“Gracious lady” writes a gritty mystery

By Nancy Thompson, edited by Jeanne Bonaca

Jeanne Bonaca doesn’t seem the type to write a gritty murder mystery featuring illegal immigrants and drug lords and other unsavory characters. But Ms. Bonaca, a Vassar-educated professor emerita at the University of Hartford who is well known for her translations of Italian poetry has done just that.

She grew up in West Hartford, where her family, the Robertsons, was active and respected members of the community. She graduated from the Chaffee School in Windsor, one of 30 young women in her class.
“It wasn’t a typical high school experience, but it changed the lives of those of us who went there,” she said. From Chaffee, she majored in English at Vassar College, which was a women’s college at the time. Ms. Bonaca still marvels at the way those two schools changed her life. “For sure I wouldn’t have done what I did later in life if not for those two schools,” she said. “It was a very unique experience to see women in every role and in leadership positions.”

She took classes at Middlebury College during the summers and earned a master’s degree in Italian at the University of Florence in Italy. After she was married and together with her husband, Mario, and had raised two children in   Lynchburg, Va., she and her family moved to Glastonbury in 1979. She taught English at Hartford College for Women for  22 years, retiring from the University of Hartford which had merged with the college in 1991.

At the college, Ms. Bonaca was mentored by Oliver Butterworth, a noted children’s author. He offered to turn over some of his courses to her so she could become a full-time faculty member.  “I was completely happy there,” Ms. Bonaca said. While teaching, she published “The Light of Memory,”a book of poetry translated from Italian. The poems had been written by an Italian poet who had been blinded in a mid-life accident.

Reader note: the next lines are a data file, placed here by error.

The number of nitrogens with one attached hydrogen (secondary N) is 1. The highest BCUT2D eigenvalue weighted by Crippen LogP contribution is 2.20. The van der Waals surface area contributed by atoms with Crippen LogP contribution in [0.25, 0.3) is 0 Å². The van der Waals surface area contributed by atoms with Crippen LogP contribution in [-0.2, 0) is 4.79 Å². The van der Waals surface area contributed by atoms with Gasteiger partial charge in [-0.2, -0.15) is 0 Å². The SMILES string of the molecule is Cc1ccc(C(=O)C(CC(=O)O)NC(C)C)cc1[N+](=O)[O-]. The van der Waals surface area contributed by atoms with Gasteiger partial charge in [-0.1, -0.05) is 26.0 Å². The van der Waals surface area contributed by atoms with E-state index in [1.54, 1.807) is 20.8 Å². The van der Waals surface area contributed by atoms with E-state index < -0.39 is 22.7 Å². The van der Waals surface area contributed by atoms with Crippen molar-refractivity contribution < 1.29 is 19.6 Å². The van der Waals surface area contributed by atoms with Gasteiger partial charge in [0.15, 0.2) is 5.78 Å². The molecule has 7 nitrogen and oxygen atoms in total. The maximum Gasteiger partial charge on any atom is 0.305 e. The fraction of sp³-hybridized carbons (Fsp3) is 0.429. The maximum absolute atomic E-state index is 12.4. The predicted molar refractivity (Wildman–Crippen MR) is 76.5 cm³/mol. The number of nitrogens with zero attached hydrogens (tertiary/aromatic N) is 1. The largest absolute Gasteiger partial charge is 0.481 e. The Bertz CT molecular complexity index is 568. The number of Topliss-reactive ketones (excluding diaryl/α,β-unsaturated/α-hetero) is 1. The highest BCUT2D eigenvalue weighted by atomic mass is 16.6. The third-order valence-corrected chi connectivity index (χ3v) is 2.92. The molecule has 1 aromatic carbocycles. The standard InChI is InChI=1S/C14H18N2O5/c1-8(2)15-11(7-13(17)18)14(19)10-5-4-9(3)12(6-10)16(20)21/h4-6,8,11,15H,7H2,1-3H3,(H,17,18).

In addition to teaching and translating and traveling, Ms. Bonaca was doing a lot of traveling in Italy and in the American Southwest. It was during some of her trips to the Southwest that she started talking with people there and learning what happens to women and children after they cross from Mexico into the U.S.

“The women I spoke to first talked mostly about jobs,” she said. “but one woman opened up to me and talked about how she felt caught between the past and the present, not knowing whether to be proud of her past or to hide it.”

Gradually Ms. Bonaca was able to talk to other women on a personal level, and their stories of triumph and heartbreak stayed with her over the years, and when she retired from teaching, she knew what she would do next.

“I wanted to write my book,” Ms. Bonaca said. “I knew the women the Southwest, the immigrants. It took five years. They were quite open with me.”

She started to do research. She went to the Glastonbury Police Department and did a ride-along with one of the local officers. She talked with a border patrol agent and with many Latinas. “I learned things I never knew before,” she said. She knew she wanted to write a novel about immigrants in the Southwest, calling it “an important issue for our times.”

The result is “The Lady in Blue: A Maria Chavez Mystery.” Maria Chavez is a detective in a fictional city in the Southwest who investigates some tragic deaths in the barrio. In the process, she is drawn into the world of illegal drugs, vicious dogfighting, and murder. Without revealing too much, Det, Chavez herself was once a victim of such violence, and as the story unfolds, she slowly learns about her own past. As Ms. Bonaca did while doing research for the book, readers too ” will learn things they never did before.”